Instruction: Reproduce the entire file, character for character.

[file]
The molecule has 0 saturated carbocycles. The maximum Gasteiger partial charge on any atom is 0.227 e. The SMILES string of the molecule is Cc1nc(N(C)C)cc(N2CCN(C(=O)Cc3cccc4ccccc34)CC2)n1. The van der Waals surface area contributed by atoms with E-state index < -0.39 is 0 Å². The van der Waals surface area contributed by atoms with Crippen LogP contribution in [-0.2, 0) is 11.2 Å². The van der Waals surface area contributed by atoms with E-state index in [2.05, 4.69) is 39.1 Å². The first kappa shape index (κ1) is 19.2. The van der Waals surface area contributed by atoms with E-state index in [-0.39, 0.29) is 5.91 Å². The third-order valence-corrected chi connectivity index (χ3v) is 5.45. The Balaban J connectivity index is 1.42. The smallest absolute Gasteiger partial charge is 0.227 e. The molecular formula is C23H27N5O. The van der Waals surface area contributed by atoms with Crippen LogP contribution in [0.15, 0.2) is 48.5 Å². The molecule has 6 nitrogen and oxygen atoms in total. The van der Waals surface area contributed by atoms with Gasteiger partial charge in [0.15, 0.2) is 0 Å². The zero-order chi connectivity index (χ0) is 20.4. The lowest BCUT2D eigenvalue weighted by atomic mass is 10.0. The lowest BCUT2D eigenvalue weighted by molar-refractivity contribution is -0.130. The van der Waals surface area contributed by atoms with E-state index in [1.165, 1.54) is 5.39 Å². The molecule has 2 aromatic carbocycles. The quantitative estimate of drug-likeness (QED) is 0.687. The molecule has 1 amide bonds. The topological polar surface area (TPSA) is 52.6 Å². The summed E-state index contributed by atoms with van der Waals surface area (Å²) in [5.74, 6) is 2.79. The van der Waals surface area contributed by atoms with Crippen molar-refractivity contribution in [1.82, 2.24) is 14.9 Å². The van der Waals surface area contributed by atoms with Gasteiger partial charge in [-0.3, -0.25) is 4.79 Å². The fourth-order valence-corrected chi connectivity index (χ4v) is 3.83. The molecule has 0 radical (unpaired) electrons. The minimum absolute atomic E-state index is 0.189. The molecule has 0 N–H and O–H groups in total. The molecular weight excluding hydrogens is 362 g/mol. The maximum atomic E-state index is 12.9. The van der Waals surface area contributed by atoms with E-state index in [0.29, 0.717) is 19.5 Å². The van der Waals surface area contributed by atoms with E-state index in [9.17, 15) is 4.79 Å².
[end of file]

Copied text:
The molecule has 0 saturated carbocycles. The maximum Gasteiger partial charge on any atom is 0.227 e. The SMILES string of the molecule is Cc1nc(N(C)C)cc(N2CCN(C(=O)Cc3cccc4ccccc34)CC2)n1. The van der Waals surface area contributed by atoms with E-state index < -0.39 is 0 Å². The van der Waals surface area contributed by atoms with Crippen LogP contribution in [-0.2, 0) is 11.2 Å². The van der Waals surface area contributed by atoms with E-state index in [2.05, 4.69) is 39.1 Å². The first kappa shape index (κ1) is 19.2. The van der Waals surface area contributed by atoms with E-state index in [-0.39, 0.29) is 5.91 Å². The third-order valence-corrected chi connectivity index (χ3v) is 5.45. The Balaban J connectivity index is 1.42. The smallest absolute Gasteiger partial charge is 0.227 e. The molecular formula is C23H27N5O. The van der Waals surface area contributed by atoms with Crippen LogP contribution in [0.15, 0.2) is 48.5 Å². The molecule has 6 nitrogen and oxygen atoms in total. The van der Waals surface area contributed by atoms with Gasteiger partial charge in [0.15, 0.2) is 0 Å². The zero-order chi connectivity index (χ0) is 20.4. The lowest BCUT2D eigenvalue weighted by atomic mass is 10.0. The lowest BCUT2D eigenvalue weighted by molar-refractivity contribution is -0.130. The van der Waals surface area contributed by atoms with E-state index in [1.165, 1.54) is 5.39 Å². The molecule has 2 aromatic carbocycles. The quantitative estimate of drug-likeness (QED) is 0.687. The molecule has 1 amide bonds. The topological polar surface area (TPSA) is 52.6 Å². The summed E-state index contributed by atoms with van der Waals surface area (Å²) in [5.74, 6) is 2.79. The van der Waals surface area contributed by atoms with Crippen molar-refractivity contribution in [1.82, 2.24) is 14.9 Å². The van der Waals surface area contributed by atoms with Gasteiger partial charge in [-0.3, -0.25) is 4.79 Å². The fourth-order valence-corrected chi connectivity index (χ4v) is 3.83. The molecule has 0 radical (unpaired) electrons. The minimum absolute atomic E-state index is 0.189. The molecule has 0 N–H and O–H groups in total. The molecular weight excluding hydrogens is 362 g/mol. The maximum atomic E-state index is 12.9. The van der Waals surface area contributed by atoms with E-state index in [0.29, 0.717) is 19.5 Å². The van der Waals surface area contributed by atoms with E-state index in [9.17, 15) is 4.79 Å².